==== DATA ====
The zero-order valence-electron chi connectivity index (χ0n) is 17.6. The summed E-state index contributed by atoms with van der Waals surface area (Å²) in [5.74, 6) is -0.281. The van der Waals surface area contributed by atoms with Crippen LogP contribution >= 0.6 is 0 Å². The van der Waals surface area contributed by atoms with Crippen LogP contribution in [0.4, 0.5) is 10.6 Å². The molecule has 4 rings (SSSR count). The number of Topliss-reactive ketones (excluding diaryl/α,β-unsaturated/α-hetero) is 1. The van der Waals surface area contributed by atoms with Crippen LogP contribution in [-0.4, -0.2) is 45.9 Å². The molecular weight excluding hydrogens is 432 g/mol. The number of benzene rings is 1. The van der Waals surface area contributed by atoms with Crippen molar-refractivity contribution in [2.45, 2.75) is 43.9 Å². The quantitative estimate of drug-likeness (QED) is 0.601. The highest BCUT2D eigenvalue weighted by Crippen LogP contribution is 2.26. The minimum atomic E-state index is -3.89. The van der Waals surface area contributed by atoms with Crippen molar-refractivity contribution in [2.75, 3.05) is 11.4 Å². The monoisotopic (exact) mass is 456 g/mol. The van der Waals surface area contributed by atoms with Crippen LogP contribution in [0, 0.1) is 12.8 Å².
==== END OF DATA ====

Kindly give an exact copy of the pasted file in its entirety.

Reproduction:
The zero-order valence-electron chi connectivity index (χ0n) is 17.6. The summed E-state index contributed by atoms with van der Waals surface area (Å²) in [5.74, 6) is -0.281. The van der Waals surface area contributed by atoms with Crippen LogP contribution >= 0.6 is 0 Å². The van der Waals surface area contributed by atoms with Crippen LogP contribution in [0.4, 0.5) is 10.6 Å². The molecule has 4 rings (SSSR count). The number of Topliss-reactive ketones (excluding diaryl/α,β-unsaturated/α-hetero) is 1. The van der Waals surface area contributed by atoms with Crippen LogP contribution in [-0.4, -0.2) is 45.9 Å². The molecular weight excluding hydrogens is 432 g/mol. The number of benzene rings is 1. The van der Waals surface area contributed by atoms with Crippen molar-refractivity contribution in [2.45, 2.75) is 43.9 Å². The quantitative estimate of drug-likeness (QED) is 0.601. The highest BCUT2D eigenvalue weighted by Crippen LogP contribution is 2.26. The minimum atomic E-state index is -3.89. The van der Waals surface area contributed by atoms with Crippen molar-refractivity contribution in [2.75, 3.05) is 11.4 Å². The monoisotopic (exact) mass is 456 g/mol. The van der Waals surface area contributed by atoms with Crippen LogP contribution in [0, 0.1) is 12.8 Å².